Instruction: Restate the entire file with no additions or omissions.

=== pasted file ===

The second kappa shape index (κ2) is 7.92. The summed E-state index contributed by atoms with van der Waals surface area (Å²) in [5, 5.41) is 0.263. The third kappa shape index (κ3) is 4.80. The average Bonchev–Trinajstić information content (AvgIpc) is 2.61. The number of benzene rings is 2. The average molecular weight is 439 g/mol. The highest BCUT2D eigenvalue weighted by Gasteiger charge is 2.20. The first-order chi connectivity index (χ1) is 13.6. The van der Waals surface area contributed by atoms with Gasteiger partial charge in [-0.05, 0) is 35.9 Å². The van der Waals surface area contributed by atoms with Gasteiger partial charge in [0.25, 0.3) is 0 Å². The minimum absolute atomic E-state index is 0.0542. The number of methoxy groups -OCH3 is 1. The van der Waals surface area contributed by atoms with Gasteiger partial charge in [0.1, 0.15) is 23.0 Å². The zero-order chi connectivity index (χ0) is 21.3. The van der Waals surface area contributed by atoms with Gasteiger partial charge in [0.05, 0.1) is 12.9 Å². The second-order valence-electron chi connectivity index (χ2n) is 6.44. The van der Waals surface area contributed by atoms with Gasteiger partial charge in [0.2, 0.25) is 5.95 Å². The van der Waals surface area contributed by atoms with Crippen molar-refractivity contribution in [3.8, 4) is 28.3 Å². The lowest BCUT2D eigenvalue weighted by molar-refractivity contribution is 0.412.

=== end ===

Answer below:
The second kappa shape index (κ2) is 7.92. The summed E-state index contributed by atoms with van der Waals surface area (Å²) in [5, 5.41) is 0.263. The third kappa shape index (κ3) is 4.80. The average Bonchev–Trinajstić information content (AvgIpc) is 2.61. The number of benzene rings is 2. The average molecular weight is 439 g/mol. The highest BCUT2D eigenvalue weighted by Gasteiger charge is 2.20. The first-order chi connectivity index (χ1) is 13.6. The van der Waals surface area contributed by atoms with Gasteiger partial charge in [-0.05, 0) is 35.9 Å². The van der Waals surface area contributed by atoms with Gasteiger partial charge in [0.25, 0.3) is 0 Å². The minimum absolute atomic E-state index is 0.0542. The number of methoxy groups -OCH3 is 1. The van der Waals surface area contributed by atoms with Gasteiger partial charge in [0.1, 0.15) is 23.0 Å². The zero-order chi connectivity index (χ0) is 21.3. The van der Waals surface area contributed by atoms with Gasteiger partial charge in [0.05, 0.1) is 12.9 Å². The second-order valence-electron chi connectivity index (χ2n) is 6.44. The van der Waals surface area contributed by atoms with Gasteiger partial charge in [0.2, 0.25) is 5.95 Å². The van der Waals surface area contributed by atoms with Crippen molar-refractivity contribution in [3.8, 4) is 28.3 Å². The lowest BCUT2D eigenvalue weighted by molar-refractivity contribution is 0.412.